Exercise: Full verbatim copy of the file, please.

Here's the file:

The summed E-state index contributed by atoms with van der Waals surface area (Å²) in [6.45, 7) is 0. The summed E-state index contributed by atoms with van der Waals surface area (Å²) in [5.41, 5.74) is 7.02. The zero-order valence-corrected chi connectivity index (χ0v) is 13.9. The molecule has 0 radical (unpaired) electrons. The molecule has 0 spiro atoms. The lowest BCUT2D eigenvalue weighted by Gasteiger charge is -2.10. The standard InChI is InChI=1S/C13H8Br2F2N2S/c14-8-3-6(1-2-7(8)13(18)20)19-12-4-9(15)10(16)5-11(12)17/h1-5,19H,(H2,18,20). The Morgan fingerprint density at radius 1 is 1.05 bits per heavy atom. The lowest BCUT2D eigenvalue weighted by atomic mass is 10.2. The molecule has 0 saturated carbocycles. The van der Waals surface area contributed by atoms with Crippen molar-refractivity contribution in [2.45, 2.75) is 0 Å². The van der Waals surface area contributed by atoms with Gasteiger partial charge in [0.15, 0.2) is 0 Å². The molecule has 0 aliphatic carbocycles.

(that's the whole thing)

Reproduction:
The summed E-state index contributed by atoms with van der Waals surface area (Å²) in [6.45, 7) is 0. The summed E-state index contributed by atoms with van der Waals surface area (Å²) in [5.41, 5.74) is 7.02. The zero-order valence-corrected chi connectivity index (χ0v) is 13.9. The molecule has 0 radical (unpaired) electrons. The molecule has 0 spiro atoms. The lowest BCUT2D eigenvalue weighted by Gasteiger charge is -2.10. The standard InChI is InChI=1S/C13H8Br2F2N2S/c14-8-3-6(1-2-7(8)13(18)20)19-12-4-9(15)10(16)5-11(12)17/h1-5,19H,(H2,18,20). The Morgan fingerprint density at radius 1 is 1.05 bits per heavy atom. The lowest BCUT2D eigenvalue weighted by atomic mass is 10.2. The molecule has 0 saturated carbocycles. The van der Waals surface area contributed by atoms with Crippen molar-refractivity contribution in [2.45, 2.75) is 0 Å². The van der Waals surface area contributed by atoms with Gasteiger partial charge in [0.15, 0.2) is 0 Å². The molecule has 0 aliphatic carbocycles.